Rhetorical interpretation is the method of analyzing the elements of the text and assessing if those elements have an effect on the effectiveness or loss of the statement. Mostly rhetorical analyzes address written points, but visual, oral, or other kinds of “texts” may also be studied. It is used to evaluate and illustrate how the various elements of the job interact together in order to reach the point of the author. In doing so, different elements are included in the analysis: the author’s intended audience, the author’s purpose, the organization of the work and how that organization might influence the reader, the use of language, the type of appeals being used (ethos, logos, pathos), and the type(s) of evidence being offered by the author. This paper explores the rhetorical analysis of an article titled the Internet of Things. It discusses the authors attempt to appeal to the target audience by the use of various styles, tone and different forms of rhetorical appeals.
A wave of change is imminent through the rapidly spreading technological innovation called the Internet of Things (IoT). Preparation for riding this wave of change will revolve around understanding systems that are hyperconnected. This is according to an article titled “The Internet of Things: The CPA’s Role in the New World of Business”, by J. L. “John” Alarcon, CPA, CGMA, CITP, and Marc T. Staut, published on November 28th 2016 in the Pennsylvania CPA Journal. The authors argue that this technological innovation is on the verge of creating a significant disruption in a wide range of industries and seek to define IoT, give examples of its adoption trends and highlight its effects on the CPAs. The paper targets stakeholders from across the business divide (manufacturing, banking, insurance, healthcare) where automation is transforming service delivery, and CPA professionals.
The authors have used various forms of rhetorical appeals in an attempt to persuade the target audience. These appeals include: Ethos (appeal to the writer’s credibility), Pathos (appeal to emotion or to an audience’s values or beliefs), and Logos (appeal to logic). They begin by building their credibility with personal facts and reputable sources, citing convincing facts and statistics, and successfully employing emotional appeals.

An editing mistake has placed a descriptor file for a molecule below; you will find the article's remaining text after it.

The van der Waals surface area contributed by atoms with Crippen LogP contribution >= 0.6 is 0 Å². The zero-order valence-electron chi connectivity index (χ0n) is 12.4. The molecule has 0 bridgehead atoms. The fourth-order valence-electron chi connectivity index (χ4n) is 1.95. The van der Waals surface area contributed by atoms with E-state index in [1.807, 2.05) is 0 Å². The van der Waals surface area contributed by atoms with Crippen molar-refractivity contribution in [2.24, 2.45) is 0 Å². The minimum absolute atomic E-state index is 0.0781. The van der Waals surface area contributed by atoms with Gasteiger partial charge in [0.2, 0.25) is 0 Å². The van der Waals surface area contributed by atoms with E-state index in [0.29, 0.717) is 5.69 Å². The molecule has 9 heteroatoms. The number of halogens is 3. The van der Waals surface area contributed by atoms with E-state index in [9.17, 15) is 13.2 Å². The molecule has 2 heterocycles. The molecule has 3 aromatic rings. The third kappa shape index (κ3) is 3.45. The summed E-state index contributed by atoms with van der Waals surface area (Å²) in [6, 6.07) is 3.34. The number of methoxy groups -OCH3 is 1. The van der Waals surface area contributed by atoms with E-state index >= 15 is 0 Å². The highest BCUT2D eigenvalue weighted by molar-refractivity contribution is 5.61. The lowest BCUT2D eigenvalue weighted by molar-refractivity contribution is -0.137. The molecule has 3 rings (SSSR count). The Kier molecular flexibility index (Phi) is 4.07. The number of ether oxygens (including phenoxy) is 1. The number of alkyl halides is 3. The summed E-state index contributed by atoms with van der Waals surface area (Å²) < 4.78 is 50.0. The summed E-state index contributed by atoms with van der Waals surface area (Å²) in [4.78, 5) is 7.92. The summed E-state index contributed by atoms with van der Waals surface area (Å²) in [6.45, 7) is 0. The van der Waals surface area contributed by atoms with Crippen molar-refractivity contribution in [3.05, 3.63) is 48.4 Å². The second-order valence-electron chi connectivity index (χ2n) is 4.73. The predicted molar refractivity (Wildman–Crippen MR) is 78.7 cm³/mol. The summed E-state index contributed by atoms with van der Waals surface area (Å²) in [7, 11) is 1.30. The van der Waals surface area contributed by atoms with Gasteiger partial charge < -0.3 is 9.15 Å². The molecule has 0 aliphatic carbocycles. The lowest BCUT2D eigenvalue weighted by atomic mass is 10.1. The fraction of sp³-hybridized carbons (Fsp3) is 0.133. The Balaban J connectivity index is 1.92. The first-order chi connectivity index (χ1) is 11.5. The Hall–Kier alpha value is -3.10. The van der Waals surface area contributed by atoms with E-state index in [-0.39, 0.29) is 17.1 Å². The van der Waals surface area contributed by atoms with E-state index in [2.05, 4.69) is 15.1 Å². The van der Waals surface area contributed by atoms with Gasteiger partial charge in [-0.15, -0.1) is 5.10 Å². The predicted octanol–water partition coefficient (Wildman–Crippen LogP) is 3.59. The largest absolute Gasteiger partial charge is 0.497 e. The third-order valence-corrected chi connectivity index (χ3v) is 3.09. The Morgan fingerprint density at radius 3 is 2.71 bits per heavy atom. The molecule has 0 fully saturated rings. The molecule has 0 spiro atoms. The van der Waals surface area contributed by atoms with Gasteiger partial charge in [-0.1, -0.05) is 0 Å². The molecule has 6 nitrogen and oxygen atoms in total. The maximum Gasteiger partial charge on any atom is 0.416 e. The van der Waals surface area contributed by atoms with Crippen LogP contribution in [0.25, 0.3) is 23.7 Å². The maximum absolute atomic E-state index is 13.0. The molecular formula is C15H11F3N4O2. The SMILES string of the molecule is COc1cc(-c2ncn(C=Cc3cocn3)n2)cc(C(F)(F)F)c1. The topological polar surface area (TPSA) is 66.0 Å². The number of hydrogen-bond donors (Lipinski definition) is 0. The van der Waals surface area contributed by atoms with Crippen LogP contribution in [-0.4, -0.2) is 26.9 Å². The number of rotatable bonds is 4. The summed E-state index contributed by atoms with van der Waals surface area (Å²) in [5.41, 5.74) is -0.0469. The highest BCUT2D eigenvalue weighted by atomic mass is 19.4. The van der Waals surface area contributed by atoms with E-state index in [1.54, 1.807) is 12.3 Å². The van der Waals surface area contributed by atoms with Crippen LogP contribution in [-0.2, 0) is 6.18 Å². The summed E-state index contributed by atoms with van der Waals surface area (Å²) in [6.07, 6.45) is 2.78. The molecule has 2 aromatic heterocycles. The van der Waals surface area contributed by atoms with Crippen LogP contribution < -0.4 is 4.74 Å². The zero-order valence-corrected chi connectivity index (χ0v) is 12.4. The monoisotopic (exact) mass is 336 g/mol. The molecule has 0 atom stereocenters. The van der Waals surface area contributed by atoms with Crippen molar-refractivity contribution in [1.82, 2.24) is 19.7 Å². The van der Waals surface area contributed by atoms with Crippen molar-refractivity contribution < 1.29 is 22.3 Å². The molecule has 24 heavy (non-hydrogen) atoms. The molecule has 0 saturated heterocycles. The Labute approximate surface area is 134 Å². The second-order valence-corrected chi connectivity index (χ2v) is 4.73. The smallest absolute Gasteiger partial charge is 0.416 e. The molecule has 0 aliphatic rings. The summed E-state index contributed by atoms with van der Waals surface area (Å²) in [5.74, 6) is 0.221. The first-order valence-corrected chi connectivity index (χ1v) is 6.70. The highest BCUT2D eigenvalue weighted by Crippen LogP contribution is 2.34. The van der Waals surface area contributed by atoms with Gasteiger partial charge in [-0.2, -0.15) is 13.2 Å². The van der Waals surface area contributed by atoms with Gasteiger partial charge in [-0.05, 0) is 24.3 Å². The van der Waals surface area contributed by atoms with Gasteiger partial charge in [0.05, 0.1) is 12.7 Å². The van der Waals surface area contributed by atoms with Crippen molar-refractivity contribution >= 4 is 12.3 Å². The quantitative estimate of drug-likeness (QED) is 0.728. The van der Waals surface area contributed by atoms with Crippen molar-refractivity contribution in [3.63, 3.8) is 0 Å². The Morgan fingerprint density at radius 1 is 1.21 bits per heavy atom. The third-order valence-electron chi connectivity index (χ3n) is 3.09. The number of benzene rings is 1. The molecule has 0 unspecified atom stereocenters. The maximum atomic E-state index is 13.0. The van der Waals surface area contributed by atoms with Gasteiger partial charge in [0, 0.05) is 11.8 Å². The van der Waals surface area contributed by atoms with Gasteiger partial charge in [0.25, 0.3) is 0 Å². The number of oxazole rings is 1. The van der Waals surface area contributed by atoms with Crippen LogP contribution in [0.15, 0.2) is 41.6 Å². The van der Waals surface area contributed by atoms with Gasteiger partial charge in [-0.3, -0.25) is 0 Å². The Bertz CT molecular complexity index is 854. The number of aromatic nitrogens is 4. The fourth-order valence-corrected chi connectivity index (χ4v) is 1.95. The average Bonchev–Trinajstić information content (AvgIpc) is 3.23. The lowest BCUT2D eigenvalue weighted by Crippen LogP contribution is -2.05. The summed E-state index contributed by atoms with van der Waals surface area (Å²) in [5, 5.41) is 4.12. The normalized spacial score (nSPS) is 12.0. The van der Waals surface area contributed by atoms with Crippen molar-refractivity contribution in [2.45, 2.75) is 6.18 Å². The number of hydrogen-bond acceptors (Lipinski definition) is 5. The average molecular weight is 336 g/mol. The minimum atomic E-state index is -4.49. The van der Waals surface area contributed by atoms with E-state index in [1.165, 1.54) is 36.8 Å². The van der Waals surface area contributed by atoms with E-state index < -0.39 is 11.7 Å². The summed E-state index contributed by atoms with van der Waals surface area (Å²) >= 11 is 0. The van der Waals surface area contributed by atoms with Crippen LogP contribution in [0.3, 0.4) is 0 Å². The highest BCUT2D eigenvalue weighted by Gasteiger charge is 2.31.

Analysis of rhetorical strategies
Ethos entails an appeal to the author’s credibility. It involves establishing: the author’s purpose (to argue, explain, teach, defend, call to action, etc.), whether or not to trust the writer and the reasons for that, the writer as an authority on the subject, the credentials of the writer, whether or not the writer addresses other viewpoints and how their choice of words or tone affect audience’s view of the writer.
The authors set the stage by defining the title of the article, referencing various credible sources.
“In a recent LinkedIn post, Abhimanyu K. Agarwal, a senior managing consultant at IBM, defined IoT as a way for sensors and machines to communicate with each other by combining the capabilities of big data, analytics, and artificial intelligence to anticipate needs, solve problems, and increase efficiency.1 Related capabilities include neural networks and machine learning, which are expected to play a significant role in the development of IoT.
In his book, Cloud Enterprise Architecture, Pethuru Raj, PhD, a cloud computing expert and researcher, referred to IoT as a central part of the future of cloud computing.
In a recent ISACA Journal article, Marcelo H. Gonzalez, CISA, CRISC, refers to IoT as a world where virtually everything (objects, animals, or humans) can be imbued with one or more tiny computers or smart sensors, all transmitting a flow of data onto the Internet.”